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What happens in chapter 12 of Lyddie?

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xxhere4ubabyxx | Student | eNotes Newbie

Posted February 14, 2008 at 4:42 AM via web

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What happens in chapter 12 of Lyddie?

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bmadnick | High School Teacher | (Level 3) Senior Educator

Posted February 14, 2008 at 5:57 AM (Answer #2)

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I can give you a brief overview of the chapter, but I suggest you go to enotes and read over the events again so you better understand.

Lyddie gets a letter from her mother telling her that her little sister, Agnes, is dead. This makes Lyddie work even harder, and she doesn't even complain when the machines are made to go faster in order to increase productivity.  Prudence quits her job at the factory, nursing a cough that doesn't go away. Conflict among the girls is caused by the petition that is being circulated to improve working conditions at the factory. Betsy wants to sign it, feeling they're treated no better than slaves, but Lyddie wants to keep things the way they are so she can make as much money as she can for her family.

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bmrasmussen | High School Teacher | (Level 1) Adjunct Educator

Posted January 20, 2015 at 1:08 PM (Answer #3)

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In chapter twelve, the book describes how Lyddie is now tending the same number of looms, yet they run much faster, increasing the workload significantly.  She doesn't mind, though, since she is paid well, at least in her opinion.  She reads Oliver Twist when she has time, to improve her reading skills.

She receives a letter from her mother saying that her little sister Agnes has died and asking her to send money to help support the other two children.  She struggles a bit with hearing that Agnes died, and resolves to work harder so she can pay off the family's debts.

She also gets into an argument with her roommates.  Amelia feels that they should all be more religious and criticizes Lyddie for reading Oliver Twist on the Sabbath.  Betsy feels that the girls are being treated like slaves at the factory and is determined to stage a walk-out and then leave to go West.  She also toys with the idea of signing the petition that has been circulating.  Lyddie, of course, feels desperately that either of these is the wrong course of action because it would leave them without a job.  They argue for some time about it without coming to any conclusion.  The chapter ends as the curfew bell clangs and they settle in to sleep for the night.

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obla | eNotes Newbie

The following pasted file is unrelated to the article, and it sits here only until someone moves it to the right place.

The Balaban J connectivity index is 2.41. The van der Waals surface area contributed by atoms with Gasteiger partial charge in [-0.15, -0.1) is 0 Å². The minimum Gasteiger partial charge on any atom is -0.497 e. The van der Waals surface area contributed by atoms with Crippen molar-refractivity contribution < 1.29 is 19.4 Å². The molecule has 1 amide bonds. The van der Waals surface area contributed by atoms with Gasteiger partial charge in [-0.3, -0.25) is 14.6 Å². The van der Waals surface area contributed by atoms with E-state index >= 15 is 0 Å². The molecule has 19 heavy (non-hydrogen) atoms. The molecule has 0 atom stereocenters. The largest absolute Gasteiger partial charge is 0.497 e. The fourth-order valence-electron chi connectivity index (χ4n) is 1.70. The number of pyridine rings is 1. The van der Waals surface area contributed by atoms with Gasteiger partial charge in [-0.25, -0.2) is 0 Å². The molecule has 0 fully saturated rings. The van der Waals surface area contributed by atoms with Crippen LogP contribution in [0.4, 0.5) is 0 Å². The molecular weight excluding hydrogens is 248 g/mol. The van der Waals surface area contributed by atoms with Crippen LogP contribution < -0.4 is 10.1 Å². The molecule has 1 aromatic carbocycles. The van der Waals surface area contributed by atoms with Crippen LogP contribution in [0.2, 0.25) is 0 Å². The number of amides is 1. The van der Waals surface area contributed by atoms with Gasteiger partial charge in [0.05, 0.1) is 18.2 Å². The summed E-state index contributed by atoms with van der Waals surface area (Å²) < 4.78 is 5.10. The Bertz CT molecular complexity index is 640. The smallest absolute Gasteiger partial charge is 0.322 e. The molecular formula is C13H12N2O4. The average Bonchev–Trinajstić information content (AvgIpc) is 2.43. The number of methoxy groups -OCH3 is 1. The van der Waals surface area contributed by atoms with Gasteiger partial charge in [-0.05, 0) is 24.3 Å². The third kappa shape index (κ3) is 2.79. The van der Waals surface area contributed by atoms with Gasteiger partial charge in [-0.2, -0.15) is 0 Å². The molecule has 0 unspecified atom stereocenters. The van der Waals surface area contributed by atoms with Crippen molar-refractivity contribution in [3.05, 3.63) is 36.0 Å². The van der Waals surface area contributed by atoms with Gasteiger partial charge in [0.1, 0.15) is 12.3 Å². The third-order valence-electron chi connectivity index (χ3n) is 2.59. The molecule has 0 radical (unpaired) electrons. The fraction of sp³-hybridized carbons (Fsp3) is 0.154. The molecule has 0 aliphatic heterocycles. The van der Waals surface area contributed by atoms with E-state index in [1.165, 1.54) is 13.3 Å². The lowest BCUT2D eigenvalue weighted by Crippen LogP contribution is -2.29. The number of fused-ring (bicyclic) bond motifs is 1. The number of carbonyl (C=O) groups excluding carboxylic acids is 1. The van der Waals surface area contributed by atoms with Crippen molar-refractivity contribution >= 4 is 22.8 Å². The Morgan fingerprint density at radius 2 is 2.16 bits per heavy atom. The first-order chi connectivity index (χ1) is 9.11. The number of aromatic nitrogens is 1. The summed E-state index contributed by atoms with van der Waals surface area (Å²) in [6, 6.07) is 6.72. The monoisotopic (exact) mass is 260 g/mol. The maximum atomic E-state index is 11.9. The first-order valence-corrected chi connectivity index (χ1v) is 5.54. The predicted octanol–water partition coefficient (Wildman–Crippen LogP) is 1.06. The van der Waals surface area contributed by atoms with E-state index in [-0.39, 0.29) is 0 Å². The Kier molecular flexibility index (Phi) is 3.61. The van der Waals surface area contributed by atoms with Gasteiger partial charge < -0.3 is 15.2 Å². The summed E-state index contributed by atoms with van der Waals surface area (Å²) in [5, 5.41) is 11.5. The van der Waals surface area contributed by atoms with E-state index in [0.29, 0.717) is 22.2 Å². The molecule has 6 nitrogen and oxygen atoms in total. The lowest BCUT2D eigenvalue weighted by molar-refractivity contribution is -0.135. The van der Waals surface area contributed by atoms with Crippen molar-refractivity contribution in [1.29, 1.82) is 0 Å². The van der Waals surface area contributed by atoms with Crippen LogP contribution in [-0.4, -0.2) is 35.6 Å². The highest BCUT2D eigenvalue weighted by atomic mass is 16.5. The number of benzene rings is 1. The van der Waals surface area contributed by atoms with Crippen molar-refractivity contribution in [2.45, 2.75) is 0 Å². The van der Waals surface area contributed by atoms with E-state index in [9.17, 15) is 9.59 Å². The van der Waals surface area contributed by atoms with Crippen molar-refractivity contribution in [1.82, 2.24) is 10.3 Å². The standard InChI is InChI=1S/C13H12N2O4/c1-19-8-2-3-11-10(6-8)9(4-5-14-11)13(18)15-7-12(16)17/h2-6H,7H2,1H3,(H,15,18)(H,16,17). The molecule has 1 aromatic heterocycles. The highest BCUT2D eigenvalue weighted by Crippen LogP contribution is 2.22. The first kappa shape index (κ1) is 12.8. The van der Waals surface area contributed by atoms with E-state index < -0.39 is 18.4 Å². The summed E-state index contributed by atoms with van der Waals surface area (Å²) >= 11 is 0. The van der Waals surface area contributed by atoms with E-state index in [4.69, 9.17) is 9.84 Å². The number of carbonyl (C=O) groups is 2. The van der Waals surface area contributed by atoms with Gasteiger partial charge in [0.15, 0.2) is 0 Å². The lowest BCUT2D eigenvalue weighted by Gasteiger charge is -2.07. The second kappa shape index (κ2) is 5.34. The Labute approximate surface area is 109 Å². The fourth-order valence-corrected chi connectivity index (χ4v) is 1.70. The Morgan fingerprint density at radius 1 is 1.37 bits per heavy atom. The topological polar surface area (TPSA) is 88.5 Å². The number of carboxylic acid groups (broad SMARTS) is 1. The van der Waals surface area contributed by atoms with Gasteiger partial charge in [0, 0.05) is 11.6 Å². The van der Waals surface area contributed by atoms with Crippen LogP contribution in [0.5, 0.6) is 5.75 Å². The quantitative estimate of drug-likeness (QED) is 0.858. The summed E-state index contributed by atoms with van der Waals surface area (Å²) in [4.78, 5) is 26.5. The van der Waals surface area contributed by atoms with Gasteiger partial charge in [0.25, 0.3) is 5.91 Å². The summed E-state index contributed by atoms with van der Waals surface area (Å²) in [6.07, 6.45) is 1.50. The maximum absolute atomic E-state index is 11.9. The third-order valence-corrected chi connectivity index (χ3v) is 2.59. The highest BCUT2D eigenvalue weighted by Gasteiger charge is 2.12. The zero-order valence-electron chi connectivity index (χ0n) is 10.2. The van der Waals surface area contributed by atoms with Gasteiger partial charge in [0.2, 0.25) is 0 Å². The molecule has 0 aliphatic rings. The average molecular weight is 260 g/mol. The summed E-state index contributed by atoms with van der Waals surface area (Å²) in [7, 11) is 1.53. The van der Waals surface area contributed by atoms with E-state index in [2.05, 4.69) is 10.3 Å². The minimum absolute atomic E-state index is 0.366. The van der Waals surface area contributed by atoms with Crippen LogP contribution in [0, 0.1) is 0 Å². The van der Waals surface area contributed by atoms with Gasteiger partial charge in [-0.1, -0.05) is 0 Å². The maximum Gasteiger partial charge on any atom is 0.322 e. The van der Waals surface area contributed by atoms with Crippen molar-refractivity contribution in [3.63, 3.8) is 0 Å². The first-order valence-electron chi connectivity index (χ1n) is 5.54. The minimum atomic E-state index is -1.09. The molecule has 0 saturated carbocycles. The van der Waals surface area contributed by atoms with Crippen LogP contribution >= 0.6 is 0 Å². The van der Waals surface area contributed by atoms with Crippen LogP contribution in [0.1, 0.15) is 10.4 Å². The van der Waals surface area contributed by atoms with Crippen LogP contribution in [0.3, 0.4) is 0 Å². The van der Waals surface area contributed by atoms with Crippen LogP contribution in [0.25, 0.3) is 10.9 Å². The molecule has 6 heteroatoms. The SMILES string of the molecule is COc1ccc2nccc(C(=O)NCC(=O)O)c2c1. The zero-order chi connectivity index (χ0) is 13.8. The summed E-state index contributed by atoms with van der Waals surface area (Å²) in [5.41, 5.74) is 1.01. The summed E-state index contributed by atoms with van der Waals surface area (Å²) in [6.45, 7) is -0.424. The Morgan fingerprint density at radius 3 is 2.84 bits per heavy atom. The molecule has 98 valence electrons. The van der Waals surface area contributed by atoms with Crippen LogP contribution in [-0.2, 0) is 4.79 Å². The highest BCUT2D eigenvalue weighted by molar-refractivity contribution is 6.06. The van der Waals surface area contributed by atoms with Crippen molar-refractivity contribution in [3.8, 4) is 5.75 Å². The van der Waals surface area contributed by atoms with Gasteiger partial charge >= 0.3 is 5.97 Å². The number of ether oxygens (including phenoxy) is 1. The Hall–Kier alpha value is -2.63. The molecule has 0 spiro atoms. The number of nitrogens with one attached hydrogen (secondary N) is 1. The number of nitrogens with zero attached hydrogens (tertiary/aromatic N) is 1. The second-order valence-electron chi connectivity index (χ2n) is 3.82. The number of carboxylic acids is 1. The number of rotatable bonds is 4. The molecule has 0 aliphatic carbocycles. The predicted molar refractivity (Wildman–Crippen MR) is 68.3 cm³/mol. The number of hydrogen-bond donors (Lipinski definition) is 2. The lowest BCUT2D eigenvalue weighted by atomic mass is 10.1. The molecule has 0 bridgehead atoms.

Posted February 5, 2015 at 7:49 PM (Answer #4)

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lyddie is nice

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obla | eNotes Newbie

Posted February 5, 2015 at 8:15 PM (Answer #5)

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Im sneeking out

Some images are still being reviewed.
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delaneyescudero | eNotes Newbie

Posted February 10, 2015 at 2:28 PM (Answer #6)

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In chapter twelve, the book describes how Lyddie is now tending the same number of looms, yet they run much faster, increasing the workload significantly.  She doesn't mind, though, since she is paid well, at least in her opinion.  She reads Oliver Twistwhen she has time, to improve her reading skills.

She receives a letter from her mother saying that her little sister Agnes has died and asking her to send money to help support the other two children.  She struggles a bit with hearing that Agnes died, and resolves to work harder so she can pay off the family's debts.

She also gets into an argument with her roommates.  Amelia feels that they should all be more religious and criticizes Lyddie for reading Oliver Twist on the Sabbath.  Betsy feels that the girls are being treated like slaves at the factory and is determined to stage a walk-out and then leave to go West.  She also toys with the idea of signing the petition that has been circulating.  Lyddie, of course, feels desperately that either of these is the wrong course of action because it would leave them without a job.  They argue for some time about it without coming to any conclusion.  The chapter ends as the curfew bell clangs and they settle in to sleep for the night.

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delaneyescudero | eNotes Newbie

Posted February 10, 2015 at 2:28 PM (Answer #7)

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 can give you a brief overview of the chapter, but I suggest you go to enotes and read over the events again so you better understand.

Lyddie gets a letter from her mother telling her that her little sister, Agnes, is dead. This makes Lyddie work even harder, and she doesn't even complain when the machines are made to go faster in order to increase productivity.  Prudence quits her job at the factory, nursing a cough that doesn't go away. Conflict among the girls is caused by the petition that is being circulated to improve working conditions at the factory. Betsy wants to sign it, feeling they're treated no better than slaves, but Lyddie wants to keep things the way they are so she can make as much money as she can for her family.

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